Maxim Patlasov <mpatla...@virtuozzo.com> writes:
> You're right. And while composing the patch I well understood that it's
> possible to rework fuse_sync_writes() using a counter instead of
> negative bias. But the problem with flush_mtime still exists anyway.
> Think about it: we firstly acquire local mtime from local inode, then
> fill and submit mtime-update-request. Since then, we don't know when
> exactly fuse daemon will apply that new mtime to its metadata
> structures. If another mtime-update is generated in-between (e.g. "touch
> -d <date> file", or even simplier -- just a single direct write
> implicitly updating mtime), we wouldn't know which of those two
> mtime-update-requests are processed by fused first. That comes from a
> general FUSE protocol limitation: when kernel fuse queues request A,
> then request B, it cannot be sure if they will be processed by userspace
> as <A, then B> or <B, then A>.
> The big advantage of the patch I sent is that it's very simple,
> straightforward and presumably will remove 99% of contention between
> fsync and io_submit (assuming we spend most of time waiting for
> userspace ACK for FUSE_FSYNC request. There are actually three questions
> to answer:
> 1) Do we really must honor a crazy app who mixes a lot of fsyncs with a
> lot of io_submits? The goal of fsync is to ensure that some state is
> actually went to platters. An app who races io_submit-s with fsync-s
> actually doesn't care which state will come to platters. I'm not sure
> that it's reasonable to work very hard to achieve the best possible
> performance for such a marginal app.
Obiously any filesystem behave like this.
Task A(mail-server) may perform write/fsync, task B(mysql) do a lot of
All that io may happens in parallel, fs guarantee only that metadata
will be serialized. So all that concurent IO flowa to blockdevice which
does no have i_mutex so all IO indeed happen concurrently.
But when we dealt with fs-in-file (loop/ploop/qemu-nbd) we face i_mutex
on file. For general filesystem (xfs/ext4) we grab i_mutex only on write
path, fsync is lockless. But int case of fuse we artificially introduce
i_mutex inside fsync which basically kill concurrency for upper FS.
As result we have SMP scalability as we have in Linux-v2.2 with single
mutex in VFS.
BTW: I'm wondering why do we care about mtime at all. for fs-in-file
we can relax that, for example flush mtime only on fsync, and not for fdatasync.
> 2) Will the patch (in the form I sent it) break something? I think no.
> If you know some usecase that can be broken, let's discuss it in more
> 3) Should we expect some noticeable (or significant) improvement in
> performance comparing fuse_fsync with no locking at all vs. the locking
> we have with that patch applied? I tend to think that the answer is "no"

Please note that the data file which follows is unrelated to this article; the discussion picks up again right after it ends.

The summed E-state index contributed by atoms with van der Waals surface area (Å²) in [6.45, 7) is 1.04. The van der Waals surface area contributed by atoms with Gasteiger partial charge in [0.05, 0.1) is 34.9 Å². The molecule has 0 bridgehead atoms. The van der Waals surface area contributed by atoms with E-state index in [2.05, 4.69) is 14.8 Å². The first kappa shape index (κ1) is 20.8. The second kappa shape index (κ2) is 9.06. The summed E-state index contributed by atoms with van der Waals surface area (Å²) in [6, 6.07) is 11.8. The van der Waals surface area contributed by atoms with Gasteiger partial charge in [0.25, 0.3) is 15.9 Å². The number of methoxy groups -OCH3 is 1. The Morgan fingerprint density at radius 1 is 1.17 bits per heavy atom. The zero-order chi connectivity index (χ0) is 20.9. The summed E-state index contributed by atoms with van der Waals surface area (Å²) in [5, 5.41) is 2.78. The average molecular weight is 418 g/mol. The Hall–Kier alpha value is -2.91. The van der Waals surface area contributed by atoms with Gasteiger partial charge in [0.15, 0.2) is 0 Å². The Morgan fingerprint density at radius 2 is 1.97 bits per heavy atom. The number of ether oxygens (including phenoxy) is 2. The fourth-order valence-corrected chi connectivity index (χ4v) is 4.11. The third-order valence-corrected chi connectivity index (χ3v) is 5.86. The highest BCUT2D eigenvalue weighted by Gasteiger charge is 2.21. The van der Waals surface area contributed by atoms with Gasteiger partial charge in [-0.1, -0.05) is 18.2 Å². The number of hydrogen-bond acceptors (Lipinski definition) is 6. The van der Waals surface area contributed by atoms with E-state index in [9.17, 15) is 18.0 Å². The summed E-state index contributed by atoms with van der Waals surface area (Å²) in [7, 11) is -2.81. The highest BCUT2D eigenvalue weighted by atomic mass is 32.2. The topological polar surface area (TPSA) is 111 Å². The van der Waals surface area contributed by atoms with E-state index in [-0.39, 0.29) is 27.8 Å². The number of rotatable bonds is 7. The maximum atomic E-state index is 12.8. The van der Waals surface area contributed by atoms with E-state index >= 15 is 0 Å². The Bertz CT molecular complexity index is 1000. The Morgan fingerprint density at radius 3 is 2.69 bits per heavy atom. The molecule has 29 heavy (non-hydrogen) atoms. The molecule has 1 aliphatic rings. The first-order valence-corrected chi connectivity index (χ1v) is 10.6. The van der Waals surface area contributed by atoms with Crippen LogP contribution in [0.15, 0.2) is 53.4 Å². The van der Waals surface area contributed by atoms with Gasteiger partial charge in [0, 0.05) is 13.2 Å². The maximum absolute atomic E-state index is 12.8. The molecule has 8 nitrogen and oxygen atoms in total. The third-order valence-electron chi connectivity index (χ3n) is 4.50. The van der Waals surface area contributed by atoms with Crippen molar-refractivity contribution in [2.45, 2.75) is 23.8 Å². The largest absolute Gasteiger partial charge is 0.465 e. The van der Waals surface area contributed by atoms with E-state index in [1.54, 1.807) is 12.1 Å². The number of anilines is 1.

> because handling FUSE_FSYNC is notoriously heavy-weight operation. If
> you disagree, let's firstly measure that difference in performance
> (simply commenting out lock/unlock(i_mutex) in fuse_fsync) and then
> start to think if it's really worthy to fully re-work locking scheme to
> preserve flush_mtime correctness w/o i_mutex.
> On 11/30/2016 05:09 AM, Alexey Kuznetsov wrote:
>> Sorry, missed that pair fuse_set_nowrite/fuse_release_writes
>> can be done only under i_mutex.
>> IMHO it is only due to bad implementation.
>> If fuse_set_nowrite would be done with separate
>> count instead of adding negative bias, it would
>> be possible.
>> On Wed, Nov 30, 2016 at 3:47 PM, Alexey Kuznetsov <kuz...@virtuozzo.com>
>>> I do not think you got it right.
>>> i_mutex in fsync is not about some atomicity,
>>> it is about stopping data feed while fsync is executed
>>> to prevent livelock.
>>> I cannot tell anything about mtime update, it is just some voodoo
>>> magic for me.
>>> What's about fsync semantics, I see two different ways:
>>> 1. Remove useless write_inode_now. Its work is done
>>> by filemap_write_and_wait_range(), there is no need to repeat it
>>> under mutex.
>>> 2. move mutex_lock _after_ fuse_sync_writes(), which is essentially
>>> fuse continuation forfilemap_write_and_wait_range().
>>> 3. i_mutex is preserved only around fsync call.
>>> 1. Remove write_inode_now as well.
>>> 2. Remove i_mutex _completely_. (No idea about mtime voodo though)
>>> 2. Replace fuse_sync_writes() with fuse_set_nowrite()
>>> and add release after call to FSYNC.
>>> Both prevent livelock. B is obviosly optimal.
>>> But A preserves historic fuse protocol semantics.
>>> F.e. I have no idea would user space survive truncate
>>> racing with fsync. pstorage should survice, though this
>>> path was never tested.
>>> On Wed, Nov 30, 2016 at 4:02 AM, Maxim Patlasov <mpatla...@virtuozzo.com>
>>>> fuse_fsync_common() does need i_mutex for fuse_sync_writes() and
>>>> fuse_flush_mtime(). But when those operations are done, it's actually
>>>> doesn't matter whether to hold the lock over fuse_request_send(FUSE_FSYNC)
>>>> or not: we ensured that all relevant data were already seen by
>>>> userspace fuse daemon, and so it will sync them (by handling FUSE_FSYNC)
>>>> anyway; if the user screws up by leaking new data updates in-between, it
>>>> is up to the user and doesn't violate fsync(2) semantics.
>>>> Signed-off-by: Maxim Patlasov <mpatla...@virtuozzo.com>
>>>> fs/fuse/file.c | 3 +++
>>>> 1 file changed, 3 insertions(+)
>>>> diff --git a/fs/fuse/file.c b/fs/fuse/file.c
>>>> index 464b2f5..559dfd9 100644
>>>> --- a/fs/fuse/file.c
>>>> +++ b/fs/fuse/file.c
>>>> @@ -697,6 +697,8 @@ int fuse_fsync_common(struct file *file, loff_t start,
>>>> loff_t end,
>>>> goto out;
>>>> + mutex_unlock(&inode->i_mutex);
>>>> memset(&inarg, 0, sizeof(inarg));
>>>> inarg.fh = ff->fh;
>>>> inarg.fsync_flags = datasync ? 1 : 0;
>>>> @@ -715,6 +717,7 @@ int fuse_fsync_common(struct file *file, loff_t start,
>>>> loff_t end,
>>>> fc->no_fsync = 1;
>>>> err = 0;
>>>> + return err;
>>>> return err;
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